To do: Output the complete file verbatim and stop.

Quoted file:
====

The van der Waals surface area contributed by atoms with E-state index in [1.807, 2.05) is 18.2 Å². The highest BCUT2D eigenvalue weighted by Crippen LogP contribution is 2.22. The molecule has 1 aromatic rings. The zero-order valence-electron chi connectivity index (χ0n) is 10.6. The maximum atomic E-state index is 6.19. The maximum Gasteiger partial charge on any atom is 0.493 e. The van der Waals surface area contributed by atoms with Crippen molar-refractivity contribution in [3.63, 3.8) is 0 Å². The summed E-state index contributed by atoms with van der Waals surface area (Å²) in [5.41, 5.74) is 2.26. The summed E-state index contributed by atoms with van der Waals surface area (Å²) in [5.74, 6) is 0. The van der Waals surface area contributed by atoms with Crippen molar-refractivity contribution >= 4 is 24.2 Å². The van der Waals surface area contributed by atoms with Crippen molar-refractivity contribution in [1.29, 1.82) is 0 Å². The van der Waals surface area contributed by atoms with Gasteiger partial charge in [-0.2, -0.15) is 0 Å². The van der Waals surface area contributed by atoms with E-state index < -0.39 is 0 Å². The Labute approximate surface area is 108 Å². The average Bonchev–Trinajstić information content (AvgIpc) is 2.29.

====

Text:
The van der Waals surface area contributed by atoms with E-state index in [1.807, 2.05) is 18.2 Å². The highest BCUT2D eigenvalue weighted by Crippen LogP contribution is 2.22. The molecule has 1 aromatic rings. The zero-order valence-electron chi connectivity index (χ0n) is 10.6. The maximum atomic E-state index is 6.19. The maximum Gasteiger partial charge on any atom is 0.493 e. The van der Waals surface area contributed by atoms with Crippen molar-refractivity contribution in [3.63, 3.8) is 0 Å². The summed E-state index contributed by atoms with van der Waals surface area (Å²) in [5.41, 5.74) is 2.26. The summed E-state index contributed by atoms with van der Waals surface area (Å²) in [5.74, 6) is 0. The van der Waals surface area contributed by atoms with Crippen molar-refractivity contribution >= 4 is 24.2 Å². The van der Waals surface area contributed by atoms with Crippen molar-refractivity contribution in [1.29, 1.82) is 0 Å². The van der Waals surface area contributed by atoms with Gasteiger partial charge in [-0.2, -0.15) is 0 Å². The van der Waals surface area contributed by atoms with E-state index < -0.39 is 0 Å². The Labute approximate surface area is 108 Å². The average Bonchev–Trinajstić information content (AvgIpc) is 2.29.